Gil Ribak in Gentile New York sets out to capture how Lower East Side Jews, between 1881 and 1920, perceived their non-Jewish neighbors. A postdoctoral fellow at the University of Arizona, Ribak has discovered that Lower East Side Jews were not innately liberal. Many arrived prejudiced and stayed that way. Dislocated, poor, and struggling Jews did not straightaway identify with people more marginalized than themselves.  They stereotyped goyim—particularly the Irish—as Jew-haters, coarse and dangerous. On the other hand, they idealized blueblood Americans, Yankees they called them, as culturally and socially refined and embodying cherished middle-class values. By the end of the First World War some of these very Yankees persecuted the Jews for their socialist and Communist sympathies (real and imagined) as manifested by their celebration of the Russian tsar's downfall.

Ribak provides a history of New York Jews in the late 19th and early 20th centuries in order to contextualize the images Jewish immigrants held of non-Jews.  "The first real-life encounter with Americans was unquestionably a harrowing experience for many an immigrant. It typically occurred at the port of entry, which in New York was at Castle Garden, at the southern tip of Manhattan, until 1892, and after that at Ellis Island."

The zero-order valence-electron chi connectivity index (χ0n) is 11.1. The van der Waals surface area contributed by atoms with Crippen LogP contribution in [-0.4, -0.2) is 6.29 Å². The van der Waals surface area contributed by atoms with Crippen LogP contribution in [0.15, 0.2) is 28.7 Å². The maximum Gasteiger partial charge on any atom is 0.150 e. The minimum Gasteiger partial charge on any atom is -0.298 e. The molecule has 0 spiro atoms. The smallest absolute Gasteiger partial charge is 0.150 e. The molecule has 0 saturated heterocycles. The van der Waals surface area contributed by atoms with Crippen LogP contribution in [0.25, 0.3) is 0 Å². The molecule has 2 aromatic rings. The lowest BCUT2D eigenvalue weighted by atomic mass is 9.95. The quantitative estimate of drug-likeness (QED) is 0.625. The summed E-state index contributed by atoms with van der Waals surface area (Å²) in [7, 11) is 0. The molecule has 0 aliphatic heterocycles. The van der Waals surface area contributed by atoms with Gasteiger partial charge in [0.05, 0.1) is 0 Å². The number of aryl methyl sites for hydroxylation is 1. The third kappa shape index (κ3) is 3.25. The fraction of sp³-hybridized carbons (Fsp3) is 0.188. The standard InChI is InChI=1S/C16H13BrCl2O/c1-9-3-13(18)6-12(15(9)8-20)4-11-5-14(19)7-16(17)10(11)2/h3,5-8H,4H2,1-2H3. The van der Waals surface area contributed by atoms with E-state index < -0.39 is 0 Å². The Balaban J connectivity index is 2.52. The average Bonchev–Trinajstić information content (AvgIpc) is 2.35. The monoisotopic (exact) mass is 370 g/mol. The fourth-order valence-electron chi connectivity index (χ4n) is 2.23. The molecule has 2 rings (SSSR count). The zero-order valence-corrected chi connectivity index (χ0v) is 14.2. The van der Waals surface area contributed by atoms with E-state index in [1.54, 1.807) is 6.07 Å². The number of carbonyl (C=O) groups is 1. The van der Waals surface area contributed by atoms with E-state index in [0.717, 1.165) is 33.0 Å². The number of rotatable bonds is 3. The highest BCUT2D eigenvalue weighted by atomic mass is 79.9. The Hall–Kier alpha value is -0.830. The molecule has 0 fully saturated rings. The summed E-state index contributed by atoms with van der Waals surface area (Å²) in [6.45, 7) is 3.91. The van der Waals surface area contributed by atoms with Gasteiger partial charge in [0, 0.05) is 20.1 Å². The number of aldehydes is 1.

While dreadful reports from the Old World served as a stark reminder of what they had escaped, daily life drove home that anti-Semitism was endemic even on the Lower East Side.  German union bosses blocked Jews from jobs, Italian ruffians broke labor strikes, but the Irish were by far the worst. In 1902, as the funeral procession of Grand Rabbi Jacob Joseph made its way along Grand Street past their factory building Irish workers "rained down iron bolts, screws, oil-soaked rags . . . rinds, and sheets of water" on the mourners.  When the police arrived they clubbed the Jews who had entered the building in pursuit of the hooligans leaving more than 200 people in need of medical attention.